NC: We basically said the token server regulations cover anything that isn't a security. For example, an issue by a body corporate. It is a security, you are absolutely 100% captured by securities legislation. That doesn't change. As a stock exchange, we already have a framework for digital securities in terms of scripts legislation. In terms of the utility token approach, yes, we have, unlike the SEC who have said, look, we believe that every utility token, every ICO is a security, then you have to demonstrate that it isn't a security by filing it anyway with the SEC. And then we'll tell you whether it's a security or not. The approach here is if it isn't a security, it has no claim on the value of the company, the balance sheet of the company, the equity of the company always related to a tangible asset that underpins the value as long as it constitutes access to a service or a network that's a utility token therefor not a security. And that's what the type of regs are being designed to capture because securities have been regulated for hundreds of years and what we don't want to do is to go and overlay additional regulations on something that is heavily regulated already. This is to provide a new framework for something that's completely unregulated.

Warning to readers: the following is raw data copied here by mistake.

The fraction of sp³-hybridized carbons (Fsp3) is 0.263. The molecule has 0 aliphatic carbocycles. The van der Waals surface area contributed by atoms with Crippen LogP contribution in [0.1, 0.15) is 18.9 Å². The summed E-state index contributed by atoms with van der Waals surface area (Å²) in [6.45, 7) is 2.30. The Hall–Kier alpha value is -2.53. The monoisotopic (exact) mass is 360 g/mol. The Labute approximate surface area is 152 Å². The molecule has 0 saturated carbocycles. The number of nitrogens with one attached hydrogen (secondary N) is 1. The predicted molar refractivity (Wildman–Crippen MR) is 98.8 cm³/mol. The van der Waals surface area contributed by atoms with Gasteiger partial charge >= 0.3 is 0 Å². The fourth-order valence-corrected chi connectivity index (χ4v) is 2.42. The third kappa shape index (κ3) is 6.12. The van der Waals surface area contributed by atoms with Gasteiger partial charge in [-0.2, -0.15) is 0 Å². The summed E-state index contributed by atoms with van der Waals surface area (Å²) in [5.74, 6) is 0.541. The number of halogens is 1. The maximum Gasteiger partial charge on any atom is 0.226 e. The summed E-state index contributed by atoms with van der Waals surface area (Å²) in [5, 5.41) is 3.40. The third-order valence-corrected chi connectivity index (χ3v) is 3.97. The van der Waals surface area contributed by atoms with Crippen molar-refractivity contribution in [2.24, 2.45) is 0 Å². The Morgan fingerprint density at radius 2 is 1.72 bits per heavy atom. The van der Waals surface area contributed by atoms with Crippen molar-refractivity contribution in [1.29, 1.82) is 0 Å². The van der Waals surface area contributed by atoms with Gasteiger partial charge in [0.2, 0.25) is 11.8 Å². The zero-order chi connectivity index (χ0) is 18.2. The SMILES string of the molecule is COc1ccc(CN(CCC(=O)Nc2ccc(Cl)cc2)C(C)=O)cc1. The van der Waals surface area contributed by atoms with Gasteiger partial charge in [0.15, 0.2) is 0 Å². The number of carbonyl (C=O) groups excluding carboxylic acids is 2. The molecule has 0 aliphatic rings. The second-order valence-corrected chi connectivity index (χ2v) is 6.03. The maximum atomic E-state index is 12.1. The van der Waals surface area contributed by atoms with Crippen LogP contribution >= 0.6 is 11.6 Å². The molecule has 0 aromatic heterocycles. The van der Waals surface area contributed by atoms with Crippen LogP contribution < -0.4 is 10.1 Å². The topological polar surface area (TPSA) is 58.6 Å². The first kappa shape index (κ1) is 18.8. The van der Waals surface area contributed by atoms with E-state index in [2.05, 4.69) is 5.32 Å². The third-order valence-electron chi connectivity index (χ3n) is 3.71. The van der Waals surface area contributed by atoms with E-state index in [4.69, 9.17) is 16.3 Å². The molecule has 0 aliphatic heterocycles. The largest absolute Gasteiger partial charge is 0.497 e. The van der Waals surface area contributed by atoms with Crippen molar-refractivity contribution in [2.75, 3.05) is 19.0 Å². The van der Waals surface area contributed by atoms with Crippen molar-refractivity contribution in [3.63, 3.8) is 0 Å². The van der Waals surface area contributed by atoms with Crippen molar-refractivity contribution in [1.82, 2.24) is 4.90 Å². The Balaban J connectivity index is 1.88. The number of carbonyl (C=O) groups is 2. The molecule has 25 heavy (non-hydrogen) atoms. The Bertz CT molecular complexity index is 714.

Da: That is very interesting. I'm very much looking forward to following the progress in Gibraltar, especially on that. Can you also talk a little bit about how all of these regulations, including not only the Gibraltar digital ledger technology regulatory framework that has already been passed, but some of the newer regulations that are coming down the pike that you just discuss? Talk a little bit about how that is going to impact the growth of GSX, and we’ll get into a little bit about GSX and the listing process as well.